U.S. Senate Committee on Foreign Relations: Governance and the Civilian Strategy Part 1

U.S. Senate Committee on Foreign Relations
Chairman Kerry Opening Statement At Hearing On “Afghanistan: Governance and the Civilian Strategy”
Washington, D.C.

The full text of his statement as prepared is below:

I want to thank everyone for coming this afternoon. And I want to extend a special thanks to Ambassador Holbrooke, who has taken time from his busy schedule to appear again before the committee. As always, Dick, we look forward to hearing your insights on the current situation and on the prospects for the future in Afghanistan and Pakistan.

This is the Foreign Relations Committee’s 11th hearing on Afghanistan in the past year and a half. The number reflects our commitment to understanding the challenges in Afghanistan and our recognition of the critical role this conflict plays in the region and in our own national security.

The number also reflects an unfortunate fact: Last month, Afghanistan surpassed Vietnam as the longest military campaign in American history. More than 1,000 men and women have lost their lives in Afghanistan. Nearly 6,000 have been injured, many of them grievously. We owe a duty to every one of them, to their families and to the tens of thousands of other military and civilian personnel in Afghanistan from this country and our partners to exercise our oversight role seriously and responsibly.

This is a difficult moment in the Afghan conflict. Our progress is decidedly mixed, particularly in the south where the Taliban are strongest. They are assassinating government officials and tribal leaders and intimidating Afghans who want to support coalition efforts.
Corruption appears to be growing. One in three Afghan households reports having to pay a bribe to obtain public services. And our civilian aid efforts to bring stability and consolidate military gains are off to a slow start in the south and east.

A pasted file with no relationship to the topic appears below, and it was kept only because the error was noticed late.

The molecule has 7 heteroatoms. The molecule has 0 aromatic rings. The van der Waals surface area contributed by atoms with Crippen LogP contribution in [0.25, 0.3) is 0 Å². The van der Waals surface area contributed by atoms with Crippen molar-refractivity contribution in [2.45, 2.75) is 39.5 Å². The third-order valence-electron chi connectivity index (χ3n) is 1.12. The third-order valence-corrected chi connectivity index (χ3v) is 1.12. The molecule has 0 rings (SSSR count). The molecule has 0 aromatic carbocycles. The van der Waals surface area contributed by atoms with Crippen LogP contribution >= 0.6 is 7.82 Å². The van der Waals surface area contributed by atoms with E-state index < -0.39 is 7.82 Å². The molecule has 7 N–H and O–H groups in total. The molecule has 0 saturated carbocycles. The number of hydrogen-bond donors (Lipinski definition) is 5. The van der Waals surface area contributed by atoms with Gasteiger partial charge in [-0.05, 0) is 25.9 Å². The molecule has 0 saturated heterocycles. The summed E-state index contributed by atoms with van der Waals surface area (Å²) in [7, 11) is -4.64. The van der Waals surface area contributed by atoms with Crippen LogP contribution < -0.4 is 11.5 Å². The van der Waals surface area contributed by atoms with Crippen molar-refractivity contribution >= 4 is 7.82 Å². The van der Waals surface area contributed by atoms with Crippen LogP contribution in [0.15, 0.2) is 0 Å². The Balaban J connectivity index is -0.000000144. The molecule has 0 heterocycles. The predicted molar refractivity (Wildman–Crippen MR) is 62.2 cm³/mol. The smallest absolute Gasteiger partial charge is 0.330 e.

Many people are asking whether we have the right strategy. Some suggest this is a lost cause. But grim as the statistics are, heartbreaking as every death is, this is not the time to give up.
This is the time to ask hard questions about the progress we are making toward our objectives of defeating Al Qaeda and bringing a measure of stability to Afghanistan. This is the time to demand accountability from our partners on the battlefield and in the corridors of government from Washington to Brussels, from Kabul to Kandahar.
And it’s time asses how our strategy fits the realities on the ground. Over the past year, some of those realities have changed, very few for the better. I believe the three conditions I laid out last October for deploying more troops still hold today, and I have doubts about whether they are being met.

First, we should insist on the presence of reliable Afghan troops to partner with our military before we clear an area. Second, in order to hold an area, we should require capable local leaders with whom we can partner to provide effective governance. And finally, to build and transfer an area to Afghan control, the civilian side must be prepared to move in quickly with well-implemented development aid.

Let me be clear: When these conditions are not met, it is difficult to imagine a good outcome.

Today’s hearing is intended to take a tough look at our civilian strategy to see if we are on the right path. The administration requested $4.4 billion in fiscal year 2010 to support civilian efforts in Afghanistan, and another $3.9 billion for next fiscal year.

We need to be smart in how we spend this money. In recent weeks, the committee staff conducted 16 briefings with the State Department and USAID to examine how we are spending the taxpayers’ money – dollar by dollar, sector by sector in Afghanistan and Pakistan. We will continue to keep a close eye on how our money is being used to promote stability in this region.

But all of these billions of dollars, and all of the sacrifices by our troops, will be irrelevant if the United States and our partners do not have a serious strategy to establish effective Afghan governance. The problem is that the key element of this strategy is the one over which we have the least control, and that is the willingness and the ability of Afghans to assume ownership of this effort.

For nearly nine years, most Afghans have seen themselves as bystanders in a conflict between the West and Al Qaeda being fought in their homeland. In recent months, we have launched a concerted effort to convince Afghans that this is their fight. This is not easy, given their historic distrust of foreigners on Afghan soil, but it is vital.
Ultimately, we need a better understanding of what success means in Afghanistan and what an acceptable state looks like there. I have said repeatedly that there is no purely military solution in Afghanistan. But we need to understand what a political solution looks like and how we get there.

These are some of the questions that we will be posing to Ambassador Holbrooke today.

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